Research & Referencing

A guide for students and staff on referencing, copyright, creative commons and more



This page will give you some tips and tricks to make your searching easier, faster and smarter. In the column on the left, you will see a short video that explains how Google search works. Below that are some links to different search engines that you may find useful.

In the centre column there are some tips to help you improve your search strategies.

How does Google work?

General Search Engines

Specialty Search Engines

Search Strategies

Search Strategies

When interpreting web searches Google uses 'natural language' searching. This means that you can type questions into the search box and get good answers.

For example you can type 'Why did Germany invade Poland?' and get back good answers, just as if you had searched by keywords, such as 'Germany, invasion, Poland, cases'.


You can see that both return very similar results, but it is much easier to ask the question rather than break down your question into key terms.

However, there are many tips and tricks that you can use to enhance your search results, where you want to get better answers then you would if you had just asked a question. These are transferable across many of the search engines listed on the side of this page.

Tip 2. Using the Quote Marks

One of the most powerful and useful search tools is to us "quote" marks around a phrase. Using these will ensure that the results that are returned are ones that contain that exact phrase exactly. This is useful when your results come back with results that contain only one or two of the words you are searching for, But more importantly, the quote marks tell Google that you want their search to look 'deeper' into their index. This means that not only are you going to get better matches, but you'll get matches that may not have been displayed when you don't include the results.

For example, compare the results for:

ANZAC Day 1916

"ANZAC Day 1916"

Tip 3. Using the Hyphen to Remove Results

Using the hyphen modifier can exclude certain words or phrases from your results. You can think of the hyphen as working much like a minus sign in maths. As an example there are a number of historical events that have TVs or movies made about them. Quite often serach engines will return information about these productions higher than websites that contain information about the actual event.

For example, compare the results for:


Chernobyl, -TV

Tip 4. Searching for a Specific Site

Searching using the modifier 'site:' returns results only from that specified domain. When searching for 'world war 2', you will tend to be given results from US or UK websites. By using the modifier 'site:gov.au' we will only be given results from Australian government websites.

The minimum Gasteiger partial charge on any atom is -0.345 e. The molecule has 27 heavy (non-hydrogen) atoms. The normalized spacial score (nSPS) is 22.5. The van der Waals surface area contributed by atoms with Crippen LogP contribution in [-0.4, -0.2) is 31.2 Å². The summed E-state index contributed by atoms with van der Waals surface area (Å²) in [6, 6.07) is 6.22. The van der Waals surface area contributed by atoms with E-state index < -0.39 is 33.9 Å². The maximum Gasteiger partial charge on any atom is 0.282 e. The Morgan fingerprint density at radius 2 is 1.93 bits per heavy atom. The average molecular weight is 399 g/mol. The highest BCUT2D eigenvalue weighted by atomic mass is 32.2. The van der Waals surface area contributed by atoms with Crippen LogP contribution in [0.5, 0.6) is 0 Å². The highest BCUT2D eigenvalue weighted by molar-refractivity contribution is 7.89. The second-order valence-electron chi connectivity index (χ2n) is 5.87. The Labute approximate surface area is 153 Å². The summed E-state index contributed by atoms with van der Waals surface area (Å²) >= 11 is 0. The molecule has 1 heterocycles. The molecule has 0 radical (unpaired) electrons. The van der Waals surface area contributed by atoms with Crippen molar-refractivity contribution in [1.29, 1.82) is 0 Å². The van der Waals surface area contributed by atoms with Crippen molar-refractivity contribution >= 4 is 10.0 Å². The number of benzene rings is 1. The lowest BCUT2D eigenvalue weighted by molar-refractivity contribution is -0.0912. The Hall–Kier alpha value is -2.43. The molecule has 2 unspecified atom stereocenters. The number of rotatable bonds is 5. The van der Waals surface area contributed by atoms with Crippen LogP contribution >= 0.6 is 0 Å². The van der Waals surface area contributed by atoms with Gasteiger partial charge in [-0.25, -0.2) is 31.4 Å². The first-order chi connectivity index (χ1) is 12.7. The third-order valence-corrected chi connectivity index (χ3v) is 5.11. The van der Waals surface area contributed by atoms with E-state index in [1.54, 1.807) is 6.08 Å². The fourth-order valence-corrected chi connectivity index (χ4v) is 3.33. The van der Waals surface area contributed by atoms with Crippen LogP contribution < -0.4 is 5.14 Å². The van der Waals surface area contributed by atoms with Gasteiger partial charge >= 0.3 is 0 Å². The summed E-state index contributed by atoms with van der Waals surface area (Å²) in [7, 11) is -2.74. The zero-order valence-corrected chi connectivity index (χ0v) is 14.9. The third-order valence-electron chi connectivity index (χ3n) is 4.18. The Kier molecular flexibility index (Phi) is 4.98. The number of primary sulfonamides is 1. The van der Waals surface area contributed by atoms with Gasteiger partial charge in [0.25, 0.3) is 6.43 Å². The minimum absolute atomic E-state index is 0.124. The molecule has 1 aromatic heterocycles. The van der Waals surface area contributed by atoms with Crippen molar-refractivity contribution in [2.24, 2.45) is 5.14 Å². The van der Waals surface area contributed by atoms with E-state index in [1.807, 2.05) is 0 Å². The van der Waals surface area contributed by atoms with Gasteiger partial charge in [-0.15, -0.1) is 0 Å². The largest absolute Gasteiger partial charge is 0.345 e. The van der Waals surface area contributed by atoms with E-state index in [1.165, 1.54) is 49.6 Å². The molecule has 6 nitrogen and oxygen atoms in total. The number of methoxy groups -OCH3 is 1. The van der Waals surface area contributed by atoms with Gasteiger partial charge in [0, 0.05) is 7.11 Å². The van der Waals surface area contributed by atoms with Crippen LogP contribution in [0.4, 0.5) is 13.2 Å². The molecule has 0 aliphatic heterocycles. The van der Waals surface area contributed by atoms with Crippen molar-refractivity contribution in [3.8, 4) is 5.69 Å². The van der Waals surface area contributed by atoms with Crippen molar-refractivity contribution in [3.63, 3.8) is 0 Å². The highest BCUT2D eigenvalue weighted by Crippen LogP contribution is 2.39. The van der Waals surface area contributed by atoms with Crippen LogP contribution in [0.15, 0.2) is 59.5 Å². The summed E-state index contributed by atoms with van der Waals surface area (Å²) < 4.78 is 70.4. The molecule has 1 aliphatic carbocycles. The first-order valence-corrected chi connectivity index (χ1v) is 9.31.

For example, compare:

world war 2

world war 2, site:gov.au

Tip 5. Searching for a Specific File

Searching using the modifier 'filetype:' will give us results of the specified file type. As an example I might want a sample of the Wilhelm scream for a media project. However, I want a sound file not a video or the history of it. Therefore I might search for a file type that is associated with sound files. In this instance I want an 'ogg' as I know I want to use an open source free to use file.  

For example compare:

Wilhelm scream 

Wilhelm scream, filetype:ogg

Tip 6. Putting it all Together

All of the above search modifiers can be combined together to ensure you get even better results. This is included combining modifiers, such as '-site:', which will remove any results from the site specified. 

In the example below i want to find a map of Perth. However, I do not want to buy any, and I do not want an online maps, so I have used a modifier to remove Google maps. I have also asked to return only Australian government websites, which wil also return Western Australian government websites (wa.gove.au). 

For example compare:

maps of perth

maps of perth,-shopping, -buy, -site:maps.google, site:gov.au

Search Tips

Advanced Search Strategies

Tip 6. Searching for Specific Words in a Title or URL

Sometimes you might want to find a web page that has a specific title or has a particular word in the URL. This is useful when searching for folders or when looking for a webpage that is associated with a particular topic.  

For example compare:

big four banks, about us

big four banks, intitle: about us

Tip 7. Number Searches

Google has a number of number related functions integrated into their search engine. This includes simple maths calculations such as 3x4=; conversions, such as 90lbs to kg; or currency exchange rates, such as 1AUD to USD. It also allows you to search for a range using '..' for example 'cold war 1966..1972'.

For more advanced searches related to  numbers, including more complicated maths problems, Wolfram Alpha is an excellent option. 

Tip 8. Other Useful Tools

There are a number of other search tools that you can use to help your research.  

Define is a great tool to find find the definitions, etymology, pronunciation and synonyms for words. 

Ngram is a tool to see how a word, or set of words have been used over time. This searches the digital repositories of Google books.




Trends is another tool that looks for trends in searches over time.




Using the '@' allows you to search social media. You can also search by hashtag too ('#')

Using 'Cache:' will let you see a cached (saved) copy of a website made by Google. This does not always work, however the Wayback Machine at the Internet Archive can also show you archived sites.



Boolean Operations

Most search engines also use Boolean operators to help you filter and improve your search results. 

Check out the information on the Databases page in this Libguide to see more information.